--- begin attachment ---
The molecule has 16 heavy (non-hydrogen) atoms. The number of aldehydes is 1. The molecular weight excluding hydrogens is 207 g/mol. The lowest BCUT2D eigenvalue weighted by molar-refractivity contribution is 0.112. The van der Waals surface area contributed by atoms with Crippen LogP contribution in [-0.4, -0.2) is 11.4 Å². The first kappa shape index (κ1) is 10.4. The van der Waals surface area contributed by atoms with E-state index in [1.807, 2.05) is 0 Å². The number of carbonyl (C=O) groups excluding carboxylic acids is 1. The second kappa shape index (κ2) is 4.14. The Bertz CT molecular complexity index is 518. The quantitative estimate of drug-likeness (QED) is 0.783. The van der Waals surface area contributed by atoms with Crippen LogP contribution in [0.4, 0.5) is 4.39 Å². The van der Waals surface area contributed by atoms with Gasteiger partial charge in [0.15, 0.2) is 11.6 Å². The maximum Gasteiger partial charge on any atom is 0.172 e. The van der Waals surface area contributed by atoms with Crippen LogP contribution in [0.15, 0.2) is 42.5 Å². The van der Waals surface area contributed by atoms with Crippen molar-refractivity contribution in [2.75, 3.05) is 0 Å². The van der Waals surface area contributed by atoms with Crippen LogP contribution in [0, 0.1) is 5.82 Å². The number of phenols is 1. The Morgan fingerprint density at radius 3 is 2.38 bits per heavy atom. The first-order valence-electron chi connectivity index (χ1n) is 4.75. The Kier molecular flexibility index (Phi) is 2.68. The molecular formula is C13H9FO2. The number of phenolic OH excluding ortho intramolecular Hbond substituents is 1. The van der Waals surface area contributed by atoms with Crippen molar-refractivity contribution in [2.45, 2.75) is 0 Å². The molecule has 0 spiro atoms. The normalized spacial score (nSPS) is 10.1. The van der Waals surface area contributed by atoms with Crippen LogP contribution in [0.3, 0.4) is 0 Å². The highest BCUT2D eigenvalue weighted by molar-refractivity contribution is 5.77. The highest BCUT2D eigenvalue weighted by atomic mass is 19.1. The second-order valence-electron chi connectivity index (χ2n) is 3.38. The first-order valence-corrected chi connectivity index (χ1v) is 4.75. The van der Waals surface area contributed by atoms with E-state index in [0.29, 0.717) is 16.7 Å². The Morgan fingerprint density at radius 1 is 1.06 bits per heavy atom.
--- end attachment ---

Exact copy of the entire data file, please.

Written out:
The molecule has 16 heavy (non-hydrogen) atoms. The number of aldehydes is 1. The molecular weight excluding hydrogens is 207 g/mol. The lowest BCUT2D eigenvalue weighted by molar-refractivity contribution is 0.112. The van der Waals surface area contributed by atoms with Crippen LogP contribution in [-0.4, -0.2) is 11.4 Å². The first kappa shape index (κ1) is 10.4. The van der Waals surface area contributed by atoms with E-state index in [1.807, 2.05) is 0 Å². The number of carbonyl (C=O) groups excluding carboxylic acids is 1. The second kappa shape index (κ2) is 4.14. The Bertz CT molecular complexity index is 518. The quantitative estimate of drug-likeness (QED) is 0.783. The van der Waals surface area contributed by atoms with Crippen LogP contribution in [0.4, 0.5) is 4.39 Å². The van der Waals surface area contributed by atoms with Gasteiger partial charge in [0.15, 0.2) is 11.6 Å². The maximum Gasteiger partial charge on any atom is 0.172 e. The van der Waals surface area contributed by atoms with Crippen LogP contribution in [0.15, 0.2) is 42.5 Å². The van der Waals surface area contributed by atoms with Crippen molar-refractivity contribution in [2.75, 3.05) is 0 Å². The van der Waals surface area contributed by atoms with Crippen LogP contribution in [0, 0.1) is 5.82 Å². The number of phenols is 1. The Morgan fingerprint density at radius 3 is 2.38 bits per heavy atom. The first-order valence-electron chi connectivity index (χ1n) is 4.75. The Kier molecular flexibility index (Phi) is 2.68. The molecular formula is C13H9FO2. The number of phenolic OH excluding ortho intramolecular Hbond substituents is 1. The van der Waals surface area contributed by atoms with Crippen molar-refractivity contribution in [2.45, 2.75) is 0 Å². The molecule has 0 spiro atoms. The normalized spacial score (nSPS) is 10.1. The van der Waals surface area contributed by atoms with Crippen LogP contribution in [0.3, 0.4) is 0 Å². The highest BCUT2D eigenvalue weighted by molar-refractivity contribution is 5.77. The highest BCUT2D eigenvalue weighted by atomic mass is 19.1. The second-order valence-electron chi connectivity index (χ2n) is 3.38. The first-order valence-corrected chi connectivity index (χ1v) is 4.75. The van der Waals surface area contributed by atoms with E-state index in [0.29, 0.717) is 16.7 Å². The Morgan fingerprint density at radius 1 is 1.06 bits per heavy atom.